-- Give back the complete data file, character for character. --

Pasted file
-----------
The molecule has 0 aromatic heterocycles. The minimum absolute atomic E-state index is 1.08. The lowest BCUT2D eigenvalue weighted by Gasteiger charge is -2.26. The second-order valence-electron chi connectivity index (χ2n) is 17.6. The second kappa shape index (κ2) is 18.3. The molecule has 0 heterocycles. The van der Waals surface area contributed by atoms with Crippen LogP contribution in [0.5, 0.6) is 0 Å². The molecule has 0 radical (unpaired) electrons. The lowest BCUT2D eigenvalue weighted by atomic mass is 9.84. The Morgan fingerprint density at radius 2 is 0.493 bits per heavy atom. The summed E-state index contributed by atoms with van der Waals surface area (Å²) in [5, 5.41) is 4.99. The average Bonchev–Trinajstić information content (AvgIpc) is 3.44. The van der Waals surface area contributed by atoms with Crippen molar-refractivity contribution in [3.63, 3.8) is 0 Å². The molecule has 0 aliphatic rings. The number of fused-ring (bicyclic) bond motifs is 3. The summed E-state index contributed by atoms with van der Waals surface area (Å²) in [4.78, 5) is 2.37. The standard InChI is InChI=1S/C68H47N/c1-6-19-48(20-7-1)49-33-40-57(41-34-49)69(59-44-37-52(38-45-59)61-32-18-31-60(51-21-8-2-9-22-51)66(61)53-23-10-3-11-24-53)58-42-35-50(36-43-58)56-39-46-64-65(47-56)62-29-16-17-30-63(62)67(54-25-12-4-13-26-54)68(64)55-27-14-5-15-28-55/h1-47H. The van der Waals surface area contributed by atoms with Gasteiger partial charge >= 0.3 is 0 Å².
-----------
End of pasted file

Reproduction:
The molecule has 0 aromatic heterocycles. The minimum absolute atomic E-state index is 1.08. The lowest BCUT2D eigenvalue weighted by Gasteiger charge is -2.26. The second-order valence-electron chi connectivity index (χ2n) is 17.6. The second kappa shape index (κ2) is 18.3. The molecule has 0 heterocycles. The van der Waals surface area contributed by atoms with Crippen LogP contribution in [0.5, 0.6) is 0 Å². The molecule has 0 radical (unpaired) electrons. The lowest BCUT2D eigenvalue weighted by atomic mass is 9.84. The Morgan fingerprint density at radius 2 is 0.493 bits per heavy atom. The summed E-state index contributed by atoms with van der Waals surface area (Å²) in [5, 5.41) is 4.99. The average Bonchev–Trinajstić information content (AvgIpc) is 3.44. The van der Waals surface area contributed by atoms with Crippen molar-refractivity contribution in [3.63, 3.8) is 0 Å². The molecule has 0 aliphatic rings. The number of fused-ring (bicyclic) bond motifs is 3. The summed E-state index contributed by atoms with van der Waals surface area (Å²) in [4.78, 5) is 2.37. The standard InChI is InChI=1S/C68H47N/c1-6-19-48(20-7-1)49-33-40-57(41-34-49)69(59-44-37-52(38-45-59)61-32-18-31-60(51-21-8-2-9-22-51)66(61)53-23-10-3-11-24-53)58-42-35-50(36-43-58)56-39-46-64-65(47-56)62-29-16-17-30-63(62)67(54-25-12-4-13-26-54)68(64)55-27-14-5-15-28-55/h1-47H. The van der Waals surface area contributed by atoms with Gasteiger partial charge >= 0.3 is 0 Å².